(top) Portrait of silversmith Paul Revere with one of his silver pieces by J. S. Copley. (row two l) An engraving by Paul Revere depicting the Boston Massacre. (row two r) Pre-Revolutionary War Paul Revere Silver Coffee Pot, circa 1775. (row three) Paul’s sig. (rows four – six) Some of the many paintings of Paul Revere. (bottom left) Paul Revere and the Raiders album cover, circa 1967. (bottom right) Paul was a dentist, too. He made his own dental instruments. That was 130 years before novocaine. Yikes!
Networking. Something that we’ve come quite accustomed to today. Whether it’s clicking your social media links, joining a conference call, logging in to a podcast, shouting across the shop floor or just visiting with friends at the local coffee shop, we all rely on networks to communicate, share information and keep ourselves up to date. History is filled with famous networks – from the cults of ancient Rome, to plotting European kings and queens, the silk rode of China, South American trading routes, Stalin’s secret police, the banking and investment industries, the Free Masons and of course modern-day Alibaba, Instagram and Twitter. Staying connected and getting news to the people changed when Guttenberg started pushing paper through his press and has now been overtaken by the immediacy of the internets. One network that is entwined in our American history is the famous ride of Paul Revere. Last weekend marked the anniversary of his 1775 ride through New England towns, supported by a network of lanterns, church bells and fellow riders. I absolutely love re-learning the history of our great country! Special thanks to Wikipedia and history.com for the insights and details. Enjoy the unique details below and be sure to turn your porch light on tonight in memory of his efforts.
- Paul Revere was an American silversmith, engraver, early industrialist, and Patriot in the American Revolution. He is best known for his midnight ride to alert the colonial militia in April 1775 to the approach of British forces before the battles of Lexington and Concord.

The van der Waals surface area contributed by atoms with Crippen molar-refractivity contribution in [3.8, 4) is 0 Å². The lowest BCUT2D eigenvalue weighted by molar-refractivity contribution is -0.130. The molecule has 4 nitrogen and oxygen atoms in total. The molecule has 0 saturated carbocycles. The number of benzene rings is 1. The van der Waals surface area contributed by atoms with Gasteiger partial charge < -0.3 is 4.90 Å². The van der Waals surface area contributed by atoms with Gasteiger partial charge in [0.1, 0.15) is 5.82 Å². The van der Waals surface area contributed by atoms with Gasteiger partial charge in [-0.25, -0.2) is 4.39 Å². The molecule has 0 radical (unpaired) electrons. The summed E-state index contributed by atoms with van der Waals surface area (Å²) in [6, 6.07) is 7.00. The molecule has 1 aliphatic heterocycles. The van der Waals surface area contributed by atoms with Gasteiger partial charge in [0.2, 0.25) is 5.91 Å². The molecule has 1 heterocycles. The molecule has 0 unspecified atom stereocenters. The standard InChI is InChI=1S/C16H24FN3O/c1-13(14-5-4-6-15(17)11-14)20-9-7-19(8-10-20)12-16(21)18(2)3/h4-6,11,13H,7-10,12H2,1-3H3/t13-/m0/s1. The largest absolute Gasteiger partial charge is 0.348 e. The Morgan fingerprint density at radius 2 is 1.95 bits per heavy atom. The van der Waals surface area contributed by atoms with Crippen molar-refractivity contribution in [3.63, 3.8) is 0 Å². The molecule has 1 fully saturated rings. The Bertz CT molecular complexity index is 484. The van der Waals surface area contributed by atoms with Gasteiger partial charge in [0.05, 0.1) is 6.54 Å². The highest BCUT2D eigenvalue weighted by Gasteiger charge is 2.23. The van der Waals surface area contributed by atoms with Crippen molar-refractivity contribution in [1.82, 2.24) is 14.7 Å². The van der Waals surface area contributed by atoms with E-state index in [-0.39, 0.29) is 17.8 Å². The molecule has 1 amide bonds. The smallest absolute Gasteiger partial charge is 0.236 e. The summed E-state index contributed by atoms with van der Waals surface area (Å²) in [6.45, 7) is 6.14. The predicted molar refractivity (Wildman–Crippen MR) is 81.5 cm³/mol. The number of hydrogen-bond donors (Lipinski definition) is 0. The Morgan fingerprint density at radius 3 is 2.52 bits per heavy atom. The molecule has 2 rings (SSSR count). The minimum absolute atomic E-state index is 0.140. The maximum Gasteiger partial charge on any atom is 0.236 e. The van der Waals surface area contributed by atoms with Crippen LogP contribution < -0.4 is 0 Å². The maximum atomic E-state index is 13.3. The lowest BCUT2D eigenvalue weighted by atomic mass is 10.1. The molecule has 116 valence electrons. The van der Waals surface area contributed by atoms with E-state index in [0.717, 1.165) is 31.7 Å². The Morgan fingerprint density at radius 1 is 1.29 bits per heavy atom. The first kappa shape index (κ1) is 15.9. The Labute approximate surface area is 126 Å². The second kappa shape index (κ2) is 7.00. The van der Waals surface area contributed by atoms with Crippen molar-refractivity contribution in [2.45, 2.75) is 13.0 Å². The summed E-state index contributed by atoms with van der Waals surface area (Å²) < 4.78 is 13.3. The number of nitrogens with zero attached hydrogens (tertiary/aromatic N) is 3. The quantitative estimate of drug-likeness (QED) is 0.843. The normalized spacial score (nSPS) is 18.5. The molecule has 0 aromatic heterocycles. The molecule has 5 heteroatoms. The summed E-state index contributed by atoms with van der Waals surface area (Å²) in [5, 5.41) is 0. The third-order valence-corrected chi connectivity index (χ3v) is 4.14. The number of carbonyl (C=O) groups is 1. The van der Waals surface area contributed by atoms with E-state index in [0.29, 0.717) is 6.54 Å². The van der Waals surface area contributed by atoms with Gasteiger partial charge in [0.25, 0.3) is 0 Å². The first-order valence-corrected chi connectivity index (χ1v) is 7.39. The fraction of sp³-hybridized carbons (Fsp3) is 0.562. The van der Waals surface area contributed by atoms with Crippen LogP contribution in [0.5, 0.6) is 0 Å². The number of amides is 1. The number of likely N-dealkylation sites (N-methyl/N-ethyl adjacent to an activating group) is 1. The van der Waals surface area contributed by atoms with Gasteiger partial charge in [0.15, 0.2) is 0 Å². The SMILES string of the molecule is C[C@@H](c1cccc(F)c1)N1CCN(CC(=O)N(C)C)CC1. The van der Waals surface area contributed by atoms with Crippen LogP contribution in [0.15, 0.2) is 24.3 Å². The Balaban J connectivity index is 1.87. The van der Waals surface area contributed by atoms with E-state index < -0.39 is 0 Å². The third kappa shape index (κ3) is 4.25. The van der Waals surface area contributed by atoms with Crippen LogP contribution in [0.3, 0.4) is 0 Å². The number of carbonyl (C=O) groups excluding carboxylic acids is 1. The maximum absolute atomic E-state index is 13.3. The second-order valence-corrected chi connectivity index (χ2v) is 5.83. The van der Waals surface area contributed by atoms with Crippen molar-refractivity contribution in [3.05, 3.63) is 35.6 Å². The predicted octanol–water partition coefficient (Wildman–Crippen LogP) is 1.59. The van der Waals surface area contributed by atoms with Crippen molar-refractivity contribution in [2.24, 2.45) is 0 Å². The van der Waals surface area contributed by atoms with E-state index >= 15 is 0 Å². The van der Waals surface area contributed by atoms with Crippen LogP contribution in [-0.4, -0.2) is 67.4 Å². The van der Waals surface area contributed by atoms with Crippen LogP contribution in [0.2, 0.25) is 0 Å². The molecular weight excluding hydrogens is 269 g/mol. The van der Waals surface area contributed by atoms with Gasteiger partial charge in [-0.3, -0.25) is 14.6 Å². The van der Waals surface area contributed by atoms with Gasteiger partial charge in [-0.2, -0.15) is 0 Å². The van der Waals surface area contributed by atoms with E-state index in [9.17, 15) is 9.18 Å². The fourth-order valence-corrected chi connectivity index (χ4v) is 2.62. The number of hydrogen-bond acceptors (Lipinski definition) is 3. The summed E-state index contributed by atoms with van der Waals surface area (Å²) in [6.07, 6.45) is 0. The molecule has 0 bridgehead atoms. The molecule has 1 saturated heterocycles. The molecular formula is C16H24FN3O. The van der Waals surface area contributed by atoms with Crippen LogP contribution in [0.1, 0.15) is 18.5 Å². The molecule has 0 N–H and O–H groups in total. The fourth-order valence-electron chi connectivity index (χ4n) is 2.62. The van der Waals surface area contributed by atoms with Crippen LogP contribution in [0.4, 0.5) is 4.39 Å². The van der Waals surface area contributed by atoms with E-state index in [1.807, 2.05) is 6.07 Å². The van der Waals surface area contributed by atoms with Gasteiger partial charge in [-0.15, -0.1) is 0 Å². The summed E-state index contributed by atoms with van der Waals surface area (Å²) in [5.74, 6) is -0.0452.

- Revere was born in the North End of Boston on December 21, 1734. His father, a French Huguenot born Apollos Rivoire came to Boston at the age of 13 and was apprenticed to the silversmith John Coney. By the time he married Deborah Hitchborn, a member of a long-standing Boston family that owned a small shipping wharf, in 1729, Rivoire had anglicized his name to Paul Revere. Their son, Paul Revere, was the third of 12 children and eventually the eldest surviving son.
- Revere grew up in the environment of the extended Hitchborn family, and never learned his father’s native language. At 13 he left school and became an apprentice to his father. The silversmith trade afforded him connections with a cross-section of Boston society, which would serve him well when he became active in the American Revolution.
- Revere’s father died in 1754, when Paul was legally too young to officially be the master of the family silver shop. In February 1756, during the French and Indian War, he enlisted in the provincial army. Possibly he made this decision because of the weak economy, since army service promised consistent pay. Commissioned a second lieutenant in a provincial artillery regiment, he spent the summer at Fort William Henry at the southern end of Lake George in New York as part of an abortive plan for the capture of Fort St. Frédéric, but soon returned to run the family business.
- Revere’s business began to suffer when the British economy entered a recession in the years following the Seven Years’ War and declined further when the Stamp Act of 1765 resulted in a further downturn in the Massachusetts economy. Business was so poor that an attempt was made to attach his property in late 1765. To help make ends meet he even took up dentistry, a skill set he was taught by a practicing surgeon who lodged at a friend’s house. One client was Doctor Joseph Warren, a local physician and political opposition leader with whom Revere formed a close friendship. Revere and Warren, in addition to having common political views, were also both active in the same local Masonic lodges.